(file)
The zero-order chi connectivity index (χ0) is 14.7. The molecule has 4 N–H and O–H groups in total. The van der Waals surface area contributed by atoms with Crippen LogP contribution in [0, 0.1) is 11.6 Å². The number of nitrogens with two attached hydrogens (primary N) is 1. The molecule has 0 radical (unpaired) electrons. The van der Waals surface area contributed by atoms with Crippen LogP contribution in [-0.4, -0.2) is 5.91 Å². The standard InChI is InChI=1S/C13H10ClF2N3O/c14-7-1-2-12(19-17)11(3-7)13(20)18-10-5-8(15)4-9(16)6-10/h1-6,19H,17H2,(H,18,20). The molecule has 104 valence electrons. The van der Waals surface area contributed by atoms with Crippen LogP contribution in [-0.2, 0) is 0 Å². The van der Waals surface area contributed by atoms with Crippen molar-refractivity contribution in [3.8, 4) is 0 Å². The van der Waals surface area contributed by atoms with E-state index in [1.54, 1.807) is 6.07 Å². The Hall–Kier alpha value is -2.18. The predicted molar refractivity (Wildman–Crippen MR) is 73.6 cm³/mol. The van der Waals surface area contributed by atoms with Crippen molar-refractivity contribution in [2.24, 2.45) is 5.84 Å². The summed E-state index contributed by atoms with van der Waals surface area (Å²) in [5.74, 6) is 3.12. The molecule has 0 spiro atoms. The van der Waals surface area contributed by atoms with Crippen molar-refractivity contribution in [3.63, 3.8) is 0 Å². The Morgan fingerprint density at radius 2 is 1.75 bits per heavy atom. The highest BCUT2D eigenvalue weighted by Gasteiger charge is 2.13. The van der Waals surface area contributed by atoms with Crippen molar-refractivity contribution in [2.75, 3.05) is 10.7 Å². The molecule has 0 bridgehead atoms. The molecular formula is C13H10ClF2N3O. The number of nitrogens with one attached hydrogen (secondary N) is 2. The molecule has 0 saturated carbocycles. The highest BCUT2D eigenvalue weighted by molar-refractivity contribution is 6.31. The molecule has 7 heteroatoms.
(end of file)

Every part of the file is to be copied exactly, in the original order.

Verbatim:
The zero-order chi connectivity index (χ0) is 14.7. The molecule has 4 N–H and O–H groups in total. The van der Waals surface area contributed by atoms with Crippen LogP contribution in [0, 0.1) is 11.6 Å². The number of nitrogens with two attached hydrogens (primary N) is 1. The molecule has 0 radical (unpaired) electrons. The van der Waals surface area contributed by atoms with Crippen LogP contribution in [-0.4, -0.2) is 5.91 Å². The standard InChI is InChI=1S/C13H10ClF2N3O/c14-7-1-2-12(19-17)11(3-7)13(20)18-10-5-8(15)4-9(16)6-10/h1-6,19H,17H2,(H,18,20). The molecule has 104 valence electrons. The van der Waals surface area contributed by atoms with Crippen LogP contribution in [-0.2, 0) is 0 Å². The van der Waals surface area contributed by atoms with Crippen molar-refractivity contribution in [3.8, 4) is 0 Å². The van der Waals surface area contributed by atoms with E-state index in [1.54, 1.807) is 6.07 Å². The Hall–Kier alpha value is -2.18. The predicted molar refractivity (Wildman–Crippen MR) is 73.6 cm³/mol. The van der Waals surface area contributed by atoms with Crippen molar-refractivity contribution in [2.24, 2.45) is 5.84 Å². The summed E-state index contributed by atoms with van der Waals surface area (Å²) in [5.74, 6) is 3.12. The molecule has 0 spiro atoms. The van der Waals surface area contributed by atoms with Crippen molar-refractivity contribution in [3.63, 3.8) is 0 Å². The Morgan fingerprint density at radius 2 is 1.75 bits per heavy atom. The highest BCUT2D eigenvalue weighted by Gasteiger charge is 2.13. The van der Waals surface area contributed by atoms with Crippen molar-refractivity contribution in [2.75, 3.05) is 10.7 Å². The molecule has 0 bridgehead atoms. The molecular formula is C13H10ClF2N3O. The number of nitrogens with one attached hydrogen (secondary N) is 2. The molecule has 0 saturated carbocycles. The highest BCUT2D eigenvalue weighted by molar-refractivity contribution is 6.31. The molecule has 7 heteroatoms.